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Cameron is standing up for the Union

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Chekov (Three Thousand Versts): Lord Smith makes a handful of curious points pertaining to realignment of the Conservative and Ulster Unionist parties, currently being effected by David Cameron and Sir Reg Empey.  The Liberal Democrat peer appears confused as to the nature of the Conservative and Unionist force which the two parties intend to create and inconsistent in his criticisms of Cameron’s unionism.   

Reconstituting links between Conservatives and Ulster Unionists will not, as Lord Smith contends, further polarise politics in Northern Ireland, still less aggravate increased dissident paramilitarism.  If anything the alliance will exercise a moderating influence on unionist politics, shaping a secular, inclusive movement, propounding the values of the Union.  The new force will not be about exclusion, or representing one community, it will be about making a case for Northern Ireland’s place in the United Kingdom which appeals to everyone in the province.   

The Belfast Agreement, and subsequent tinkering at St Andrews, settled Northern Ireland’s constitutional status.  That is the context in which David Cameron wishes to roll out national UK politics, for the benefit of voters here.  He has no intention of altering the safeguards which the agreement created, or diminishing the British government’s commitment to respect Irish nationalists’ legitimate aspirations.  Insofar as dissident republican paramilitary groups are in any respect sensitive to Northern Ireland’s internal political dynamic, reorganisation of two functionally unionist parties will not register on their radar.

Lord Smith argues that the UUP constitutes only a small rump of Northern Irish unionism and that neither party stands to benefit significantly from forging a link.  He believes that David Cameron making a pro-unionist argument from an Ulster Unionist platform represents ‘dangerous posturing’.  He might be correct that the UUP are a minority party within unionism, but the party shares the moderate conservative and unionist sensibilities of its larger brother.  It forms an ideal vehicle by which Cameron’s unionist vision can be put before Northern Ireland’s electorate.  The appeal of offering voters a real say in national politics, of affording them the same political rights and entitlements which those sharing their citizenship enjoy in Great Britain, should not be underestimated.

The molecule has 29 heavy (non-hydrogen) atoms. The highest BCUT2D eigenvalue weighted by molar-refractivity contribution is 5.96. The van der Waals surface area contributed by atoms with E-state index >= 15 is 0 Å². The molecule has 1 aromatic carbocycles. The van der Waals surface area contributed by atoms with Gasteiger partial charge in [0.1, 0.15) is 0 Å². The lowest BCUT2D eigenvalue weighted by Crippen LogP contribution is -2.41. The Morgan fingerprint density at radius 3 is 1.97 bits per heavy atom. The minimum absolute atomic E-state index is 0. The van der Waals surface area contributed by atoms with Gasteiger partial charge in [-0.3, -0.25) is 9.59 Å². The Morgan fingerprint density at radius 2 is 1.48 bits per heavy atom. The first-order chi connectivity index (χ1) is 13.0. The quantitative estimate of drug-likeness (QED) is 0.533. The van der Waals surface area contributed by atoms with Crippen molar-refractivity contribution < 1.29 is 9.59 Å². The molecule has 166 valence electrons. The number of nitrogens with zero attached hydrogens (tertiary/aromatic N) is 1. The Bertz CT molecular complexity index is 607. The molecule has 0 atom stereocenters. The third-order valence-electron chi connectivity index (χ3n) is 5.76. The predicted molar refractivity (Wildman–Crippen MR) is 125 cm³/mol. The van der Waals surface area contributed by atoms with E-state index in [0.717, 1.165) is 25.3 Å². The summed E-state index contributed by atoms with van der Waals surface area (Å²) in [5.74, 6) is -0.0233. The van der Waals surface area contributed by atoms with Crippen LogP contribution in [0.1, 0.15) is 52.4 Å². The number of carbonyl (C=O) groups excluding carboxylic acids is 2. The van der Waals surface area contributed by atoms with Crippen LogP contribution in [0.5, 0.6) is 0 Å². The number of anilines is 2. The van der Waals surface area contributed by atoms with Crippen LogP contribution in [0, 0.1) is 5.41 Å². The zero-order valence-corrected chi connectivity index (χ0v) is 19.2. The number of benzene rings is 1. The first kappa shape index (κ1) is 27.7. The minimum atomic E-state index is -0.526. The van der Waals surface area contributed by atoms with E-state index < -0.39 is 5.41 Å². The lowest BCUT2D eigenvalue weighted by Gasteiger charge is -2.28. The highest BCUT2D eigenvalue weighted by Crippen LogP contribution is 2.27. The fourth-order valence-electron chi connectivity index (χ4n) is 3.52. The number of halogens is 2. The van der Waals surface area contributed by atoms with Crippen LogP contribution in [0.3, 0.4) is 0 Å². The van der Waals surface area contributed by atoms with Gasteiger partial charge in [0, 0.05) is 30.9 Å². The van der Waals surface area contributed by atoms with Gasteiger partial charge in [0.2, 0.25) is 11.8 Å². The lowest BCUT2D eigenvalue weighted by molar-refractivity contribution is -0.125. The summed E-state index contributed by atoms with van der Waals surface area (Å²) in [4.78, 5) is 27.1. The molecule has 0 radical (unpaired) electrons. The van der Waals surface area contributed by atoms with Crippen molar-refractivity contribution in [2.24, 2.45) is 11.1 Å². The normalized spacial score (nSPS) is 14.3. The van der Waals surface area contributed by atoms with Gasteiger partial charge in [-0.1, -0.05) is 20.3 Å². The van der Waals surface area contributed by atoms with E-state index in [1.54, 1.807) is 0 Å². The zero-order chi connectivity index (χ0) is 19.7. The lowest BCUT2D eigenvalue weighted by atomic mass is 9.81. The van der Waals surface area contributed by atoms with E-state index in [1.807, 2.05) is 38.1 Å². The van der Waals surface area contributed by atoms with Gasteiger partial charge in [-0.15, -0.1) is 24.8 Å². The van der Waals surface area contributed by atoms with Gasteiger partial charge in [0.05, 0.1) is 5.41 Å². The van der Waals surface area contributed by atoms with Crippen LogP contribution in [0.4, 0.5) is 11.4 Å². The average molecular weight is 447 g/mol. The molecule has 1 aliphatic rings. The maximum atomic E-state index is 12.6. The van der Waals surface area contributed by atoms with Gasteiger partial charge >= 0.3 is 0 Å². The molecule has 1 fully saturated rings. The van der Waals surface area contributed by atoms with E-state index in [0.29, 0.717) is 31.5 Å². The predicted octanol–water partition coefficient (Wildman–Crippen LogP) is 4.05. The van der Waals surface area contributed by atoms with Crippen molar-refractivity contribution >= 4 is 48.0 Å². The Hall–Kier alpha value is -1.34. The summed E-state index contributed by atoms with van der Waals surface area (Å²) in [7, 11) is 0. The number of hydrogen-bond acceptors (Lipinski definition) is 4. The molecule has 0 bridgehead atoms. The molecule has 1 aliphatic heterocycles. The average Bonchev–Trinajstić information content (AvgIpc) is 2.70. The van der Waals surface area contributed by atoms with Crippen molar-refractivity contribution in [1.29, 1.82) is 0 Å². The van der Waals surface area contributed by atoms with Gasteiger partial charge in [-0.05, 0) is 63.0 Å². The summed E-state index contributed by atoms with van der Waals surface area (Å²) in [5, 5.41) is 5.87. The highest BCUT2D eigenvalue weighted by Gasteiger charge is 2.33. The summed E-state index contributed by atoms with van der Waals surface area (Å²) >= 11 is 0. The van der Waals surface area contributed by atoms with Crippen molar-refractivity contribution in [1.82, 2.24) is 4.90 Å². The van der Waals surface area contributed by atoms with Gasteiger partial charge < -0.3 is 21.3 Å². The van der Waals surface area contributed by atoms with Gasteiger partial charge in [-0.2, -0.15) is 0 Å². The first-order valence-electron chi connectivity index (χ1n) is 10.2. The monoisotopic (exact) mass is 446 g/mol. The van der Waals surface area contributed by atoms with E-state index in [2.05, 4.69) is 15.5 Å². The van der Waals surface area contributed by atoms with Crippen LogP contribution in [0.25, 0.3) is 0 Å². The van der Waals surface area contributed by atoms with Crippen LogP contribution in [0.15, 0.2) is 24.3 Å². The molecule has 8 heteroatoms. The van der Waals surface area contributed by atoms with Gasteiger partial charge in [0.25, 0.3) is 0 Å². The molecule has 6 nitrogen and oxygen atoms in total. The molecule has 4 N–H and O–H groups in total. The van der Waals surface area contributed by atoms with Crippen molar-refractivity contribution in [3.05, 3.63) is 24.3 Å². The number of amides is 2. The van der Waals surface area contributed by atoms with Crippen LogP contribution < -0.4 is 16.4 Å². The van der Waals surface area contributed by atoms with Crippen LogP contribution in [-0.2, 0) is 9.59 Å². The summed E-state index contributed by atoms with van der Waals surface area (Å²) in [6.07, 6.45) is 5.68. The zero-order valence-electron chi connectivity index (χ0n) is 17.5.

The Liberal Democrat party was the only putatively unionist group which failed to welcome the recent Calman Commission interim report on Scots’ devolution.  Liberal Democrats in Scotland have developed the cosiest of relationships with the nationalist SNP.  It is ironic therefore that Lord Smith accuses David Cameron of spreading his unionism thinly.   

It seems to me that David Cameron is a party leader who is determined to argue the case for Union.  Indeed he is the only party leader determined to argue the case for a United Kingdom, in all its constituent parts.  His determination is not born of opportunism or cynicism; rather it is testament to Cameron’s bravery and his commitment to the Union. 


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